It’s amazing how, with each new novel, writers find themselves reinventing the wheel. No one can spare us this, because each work throws up its own problems. This is the thrill of writing fiction, I guess.
Or maybe it’s just me. Perhaps I don’t retain what I learn, so that I have to learn it all over again. Whatever, I’ve just spent some time changing the season and the weather in my novel-in-progress, since it struck me that a dark and tortured tale of death and loss and stalking wasn’t well served by its setting in early spring.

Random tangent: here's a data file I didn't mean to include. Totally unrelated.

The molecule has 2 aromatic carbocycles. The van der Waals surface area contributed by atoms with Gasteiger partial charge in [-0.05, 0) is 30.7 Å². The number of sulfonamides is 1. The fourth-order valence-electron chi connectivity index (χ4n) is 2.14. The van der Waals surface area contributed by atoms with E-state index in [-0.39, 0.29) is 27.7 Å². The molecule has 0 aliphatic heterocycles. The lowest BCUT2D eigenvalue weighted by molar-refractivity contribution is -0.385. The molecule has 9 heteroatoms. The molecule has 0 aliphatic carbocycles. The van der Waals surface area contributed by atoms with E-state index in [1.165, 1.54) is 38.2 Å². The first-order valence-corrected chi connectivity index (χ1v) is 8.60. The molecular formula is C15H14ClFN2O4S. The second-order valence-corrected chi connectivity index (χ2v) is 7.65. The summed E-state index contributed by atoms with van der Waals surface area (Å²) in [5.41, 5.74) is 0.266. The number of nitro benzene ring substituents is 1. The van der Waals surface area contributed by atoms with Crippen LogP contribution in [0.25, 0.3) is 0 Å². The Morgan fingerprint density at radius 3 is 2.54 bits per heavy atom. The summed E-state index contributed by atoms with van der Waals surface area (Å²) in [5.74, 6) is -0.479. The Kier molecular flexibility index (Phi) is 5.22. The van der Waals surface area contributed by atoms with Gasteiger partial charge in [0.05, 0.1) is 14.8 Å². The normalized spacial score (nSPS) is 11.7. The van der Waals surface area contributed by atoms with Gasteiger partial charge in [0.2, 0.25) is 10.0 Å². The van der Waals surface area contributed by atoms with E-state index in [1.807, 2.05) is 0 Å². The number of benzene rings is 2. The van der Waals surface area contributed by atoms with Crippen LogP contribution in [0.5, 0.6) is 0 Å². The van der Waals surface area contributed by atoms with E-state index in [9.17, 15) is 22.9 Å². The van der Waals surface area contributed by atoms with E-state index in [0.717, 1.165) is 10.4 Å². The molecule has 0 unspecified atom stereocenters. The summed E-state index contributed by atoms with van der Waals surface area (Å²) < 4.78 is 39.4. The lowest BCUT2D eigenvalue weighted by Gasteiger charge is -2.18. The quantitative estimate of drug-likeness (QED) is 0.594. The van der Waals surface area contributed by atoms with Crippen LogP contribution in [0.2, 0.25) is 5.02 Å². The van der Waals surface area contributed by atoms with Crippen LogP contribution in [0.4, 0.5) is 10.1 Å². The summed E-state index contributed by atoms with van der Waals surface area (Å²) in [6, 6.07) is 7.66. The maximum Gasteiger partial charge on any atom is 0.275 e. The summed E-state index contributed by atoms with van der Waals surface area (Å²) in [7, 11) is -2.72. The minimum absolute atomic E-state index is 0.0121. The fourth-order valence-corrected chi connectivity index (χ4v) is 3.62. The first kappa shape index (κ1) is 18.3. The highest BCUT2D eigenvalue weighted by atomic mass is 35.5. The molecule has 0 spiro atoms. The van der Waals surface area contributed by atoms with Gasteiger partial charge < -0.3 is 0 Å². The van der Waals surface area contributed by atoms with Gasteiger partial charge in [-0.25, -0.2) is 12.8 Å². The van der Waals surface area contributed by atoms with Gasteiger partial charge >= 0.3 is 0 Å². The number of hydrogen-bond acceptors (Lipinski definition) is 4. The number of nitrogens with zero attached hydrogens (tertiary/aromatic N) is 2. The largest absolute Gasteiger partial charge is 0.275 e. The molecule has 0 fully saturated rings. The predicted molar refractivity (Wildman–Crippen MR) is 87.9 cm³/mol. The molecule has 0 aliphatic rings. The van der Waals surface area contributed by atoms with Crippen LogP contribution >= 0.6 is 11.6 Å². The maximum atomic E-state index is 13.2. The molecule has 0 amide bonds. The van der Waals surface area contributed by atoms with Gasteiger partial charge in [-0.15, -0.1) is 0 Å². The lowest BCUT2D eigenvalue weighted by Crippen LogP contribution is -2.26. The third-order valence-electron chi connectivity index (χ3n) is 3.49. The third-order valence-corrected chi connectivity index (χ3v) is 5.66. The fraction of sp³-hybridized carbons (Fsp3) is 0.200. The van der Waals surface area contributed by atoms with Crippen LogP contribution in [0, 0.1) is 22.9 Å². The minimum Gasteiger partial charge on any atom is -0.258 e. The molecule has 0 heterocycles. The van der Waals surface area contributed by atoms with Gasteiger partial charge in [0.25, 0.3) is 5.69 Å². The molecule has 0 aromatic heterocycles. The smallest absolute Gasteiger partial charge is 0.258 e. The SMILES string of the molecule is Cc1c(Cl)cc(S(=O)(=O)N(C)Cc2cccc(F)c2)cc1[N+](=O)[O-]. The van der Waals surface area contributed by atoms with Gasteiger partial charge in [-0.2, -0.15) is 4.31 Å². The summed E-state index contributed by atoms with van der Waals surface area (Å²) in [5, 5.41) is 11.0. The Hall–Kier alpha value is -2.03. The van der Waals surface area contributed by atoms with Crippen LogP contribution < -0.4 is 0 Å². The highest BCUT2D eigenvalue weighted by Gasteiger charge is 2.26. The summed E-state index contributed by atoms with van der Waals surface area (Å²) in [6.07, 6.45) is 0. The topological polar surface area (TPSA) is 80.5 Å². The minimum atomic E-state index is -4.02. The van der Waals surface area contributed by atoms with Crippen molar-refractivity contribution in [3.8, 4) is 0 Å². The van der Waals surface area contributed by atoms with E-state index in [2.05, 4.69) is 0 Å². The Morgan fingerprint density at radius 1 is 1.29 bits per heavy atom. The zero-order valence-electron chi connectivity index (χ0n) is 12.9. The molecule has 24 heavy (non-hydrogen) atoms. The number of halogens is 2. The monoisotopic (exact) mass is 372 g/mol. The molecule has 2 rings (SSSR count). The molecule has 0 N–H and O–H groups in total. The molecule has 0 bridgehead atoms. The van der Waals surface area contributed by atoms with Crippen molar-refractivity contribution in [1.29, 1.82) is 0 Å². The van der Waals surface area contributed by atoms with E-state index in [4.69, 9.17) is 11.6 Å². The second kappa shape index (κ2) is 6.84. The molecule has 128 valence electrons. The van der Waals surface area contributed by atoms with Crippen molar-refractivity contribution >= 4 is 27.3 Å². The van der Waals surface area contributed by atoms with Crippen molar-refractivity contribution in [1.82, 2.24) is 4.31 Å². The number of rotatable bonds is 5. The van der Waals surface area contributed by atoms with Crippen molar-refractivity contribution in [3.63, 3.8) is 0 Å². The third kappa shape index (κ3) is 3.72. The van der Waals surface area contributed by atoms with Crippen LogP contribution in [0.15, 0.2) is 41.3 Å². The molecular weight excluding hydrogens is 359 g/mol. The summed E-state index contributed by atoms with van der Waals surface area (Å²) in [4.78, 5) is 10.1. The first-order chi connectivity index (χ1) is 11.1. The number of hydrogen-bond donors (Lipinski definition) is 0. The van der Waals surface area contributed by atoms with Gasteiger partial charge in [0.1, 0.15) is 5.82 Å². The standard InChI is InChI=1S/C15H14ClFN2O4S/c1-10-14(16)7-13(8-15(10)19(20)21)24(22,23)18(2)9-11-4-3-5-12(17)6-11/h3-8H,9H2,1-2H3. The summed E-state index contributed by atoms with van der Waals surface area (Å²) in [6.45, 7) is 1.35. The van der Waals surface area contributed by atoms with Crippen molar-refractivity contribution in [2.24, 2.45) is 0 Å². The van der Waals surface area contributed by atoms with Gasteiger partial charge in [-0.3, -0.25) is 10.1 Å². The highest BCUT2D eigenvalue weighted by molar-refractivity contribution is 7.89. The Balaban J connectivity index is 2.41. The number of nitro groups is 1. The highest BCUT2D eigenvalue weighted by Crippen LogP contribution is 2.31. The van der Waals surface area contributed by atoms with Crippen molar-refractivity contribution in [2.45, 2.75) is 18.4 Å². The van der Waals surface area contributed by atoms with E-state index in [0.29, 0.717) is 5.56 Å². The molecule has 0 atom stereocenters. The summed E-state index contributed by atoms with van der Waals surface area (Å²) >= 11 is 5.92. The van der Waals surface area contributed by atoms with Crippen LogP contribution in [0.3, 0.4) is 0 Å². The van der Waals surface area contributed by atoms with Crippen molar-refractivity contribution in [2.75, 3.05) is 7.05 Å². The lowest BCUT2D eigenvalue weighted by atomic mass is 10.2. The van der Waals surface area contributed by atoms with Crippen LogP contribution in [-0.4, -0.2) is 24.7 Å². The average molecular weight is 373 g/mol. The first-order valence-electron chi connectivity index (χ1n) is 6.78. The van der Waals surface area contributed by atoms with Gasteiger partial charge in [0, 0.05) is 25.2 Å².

Credit where credit is due, it was reading Peter Temple’s The Broken Shore that made me see how much melancholic mileage could be drawn from a spell of winter. Of course, Temple’s landscape of rural decay, and his damaged character, Cashin, made that book a memorable read. So my point is? That he’d have had to work a lot harder to draw the same atmosphere out of a string of sunny days.